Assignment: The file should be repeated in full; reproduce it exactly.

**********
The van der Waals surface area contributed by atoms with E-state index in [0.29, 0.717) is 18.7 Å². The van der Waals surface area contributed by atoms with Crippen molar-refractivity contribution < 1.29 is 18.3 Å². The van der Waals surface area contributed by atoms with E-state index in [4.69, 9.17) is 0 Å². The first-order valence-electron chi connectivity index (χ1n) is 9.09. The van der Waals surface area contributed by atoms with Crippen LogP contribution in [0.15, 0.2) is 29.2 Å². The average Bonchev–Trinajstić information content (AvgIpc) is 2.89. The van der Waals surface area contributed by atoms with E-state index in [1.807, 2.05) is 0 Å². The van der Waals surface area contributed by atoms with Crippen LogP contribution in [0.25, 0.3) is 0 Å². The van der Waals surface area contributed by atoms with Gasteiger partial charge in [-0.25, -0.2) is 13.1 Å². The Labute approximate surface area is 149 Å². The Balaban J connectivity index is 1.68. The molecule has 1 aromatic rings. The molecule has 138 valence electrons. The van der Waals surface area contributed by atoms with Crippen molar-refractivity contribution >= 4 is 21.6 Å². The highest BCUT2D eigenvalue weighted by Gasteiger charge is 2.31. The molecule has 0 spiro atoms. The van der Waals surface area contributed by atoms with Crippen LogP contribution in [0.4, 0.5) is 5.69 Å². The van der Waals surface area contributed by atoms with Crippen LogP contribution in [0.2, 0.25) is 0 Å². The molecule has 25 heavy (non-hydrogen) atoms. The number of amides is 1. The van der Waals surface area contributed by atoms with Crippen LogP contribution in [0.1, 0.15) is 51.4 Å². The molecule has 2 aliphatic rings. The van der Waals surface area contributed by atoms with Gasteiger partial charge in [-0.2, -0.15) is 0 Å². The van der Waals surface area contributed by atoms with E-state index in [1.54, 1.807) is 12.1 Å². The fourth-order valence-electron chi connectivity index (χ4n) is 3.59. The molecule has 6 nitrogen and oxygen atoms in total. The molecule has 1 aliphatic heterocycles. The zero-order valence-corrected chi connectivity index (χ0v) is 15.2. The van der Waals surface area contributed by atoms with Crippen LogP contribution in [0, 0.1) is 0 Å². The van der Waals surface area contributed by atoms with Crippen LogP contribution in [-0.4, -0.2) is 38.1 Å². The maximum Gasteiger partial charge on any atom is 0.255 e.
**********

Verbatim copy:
The van der Waals surface area contributed by atoms with E-state index in [0.29, 0.717) is 18.7 Å². The van der Waals surface area contributed by atoms with Crippen molar-refractivity contribution < 1.29 is 18.3 Å². The van der Waals surface area contributed by atoms with E-state index in [4.69, 9.17) is 0 Å². The first-order valence-electron chi connectivity index (χ1n) is 9.09. The van der Waals surface area contributed by atoms with Crippen LogP contribution in [0.15, 0.2) is 29.2 Å². The average Bonchev–Trinajstić information content (AvgIpc) is 2.89. The van der Waals surface area contributed by atoms with E-state index in [1.807, 2.05) is 0 Å². The van der Waals surface area contributed by atoms with Crippen LogP contribution in [0.25, 0.3) is 0 Å². The van der Waals surface area contributed by atoms with Gasteiger partial charge in [-0.25, -0.2) is 13.1 Å². The Labute approximate surface area is 149 Å². The Balaban J connectivity index is 1.68. The molecule has 1 aromatic rings. The molecule has 138 valence electrons. The van der Waals surface area contributed by atoms with Crippen molar-refractivity contribution >= 4 is 21.6 Å². The highest BCUT2D eigenvalue weighted by Gasteiger charge is 2.31. The molecule has 0 spiro atoms. The van der Waals surface area contributed by atoms with Crippen LogP contribution in [0.4, 0.5) is 5.69 Å². The van der Waals surface area contributed by atoms with Crippen LogP contribution in [0.2, 0.25) is 0 Å². The molecule has 25 heavy (non-hydrogen) atoms. The number of amides is 1. The van der Waals surface area contributed by atoms with Crippen LogP contribution in [0.1, 0.15) is 51.4 Å². The molecule has 2 aliphatic rings. The van der Waals surface area contributed by atoms with Gasteiger partial charge in [-0.2, -0.15) is 0 Å². The van der Waals surface area contributed by atoms with E-state index in [1.54, 1.807) is 12.1 Å². The fourth-order valence-electron chi connectivity index (χ4n) is 3.59. The molecule has 6 nitrogen and oxygen atoms in total. The molecule has 1 aliphatic heterocycles. The zero-order valence-corrected chi connectivity index (χ0v) is 15.2. The van der Waals surface area contributed by atoms with Crippen LogP contribution in [0, 0.1) is 0 Å². The van der Waals surface area contributed by atoms with Crippen LogP contribution in [-0.4, -0.2) is 38.1 Å². The maximum Gasteiger partial charge on any atom is 0.255 e.